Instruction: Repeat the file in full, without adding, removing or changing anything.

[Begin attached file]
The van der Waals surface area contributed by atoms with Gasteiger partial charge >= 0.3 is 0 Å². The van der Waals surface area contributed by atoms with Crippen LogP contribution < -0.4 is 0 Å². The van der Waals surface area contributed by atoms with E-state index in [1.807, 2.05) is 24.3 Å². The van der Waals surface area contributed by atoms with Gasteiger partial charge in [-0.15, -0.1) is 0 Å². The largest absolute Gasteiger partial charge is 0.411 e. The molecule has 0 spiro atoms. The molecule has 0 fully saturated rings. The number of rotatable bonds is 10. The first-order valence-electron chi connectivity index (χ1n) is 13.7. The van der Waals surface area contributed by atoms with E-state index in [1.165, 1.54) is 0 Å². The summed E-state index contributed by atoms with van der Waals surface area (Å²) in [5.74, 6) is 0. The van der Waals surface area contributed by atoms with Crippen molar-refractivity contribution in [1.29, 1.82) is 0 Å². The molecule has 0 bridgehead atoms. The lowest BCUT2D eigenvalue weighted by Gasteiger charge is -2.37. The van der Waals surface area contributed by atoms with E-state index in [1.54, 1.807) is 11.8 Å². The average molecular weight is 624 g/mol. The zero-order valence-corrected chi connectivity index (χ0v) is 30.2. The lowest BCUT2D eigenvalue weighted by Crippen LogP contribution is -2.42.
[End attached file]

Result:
The van der Waals surface area contributed by atoms with Gasteiger partial charge >= 0.3 is 0 Å². The van der Waals surface area contributed by atoms with Crippen LogP contribution < -0.4 is 0 Å². The van der Waals surface area contributed by atoms with E-state index in [1.807, 2.05) is 24.3 Å². The van der Waals surface area contributed by atoms with Gasteiger partial charge in [-0.15, -0.1) is 0 Å². The largest absolute Gasteiger partial charge is 0.411 e. The molecule has 0 spiro atoms. The molecule has 0 fully saturated rings. The number of rotatable bonds is 10. The first-order valence-electron chi connectivity index (χ1n) is 13.7. The van der Waals surface area contributed by atoms with E-state index in [1.165, 1.54) is 0 Å². The summed E-state index contributed by atoms with van der Waals surface area (Å²) in [5.74, 6) is 0. The van der Waals surface area contributed by atoms with Crippen molar-refractivity contribution in [1.29, 1.82) is 0 Å². The molecule has 0 bridgehead atoms. The lowest BCUT2D eigenvalue weighted by Gasteiger charge is -2.37. The van der Waals surface area contributed by atoms with E-state index in [1.54, 1.807) is 11.8 Å². The average molecular weight is 624 g/mol. The zero-order valence-corrected chi connectivity index (χ0v) is 30.2. The lowest BCUT2D eigenvalue weighted by Crippen LogP contribution is -2.42.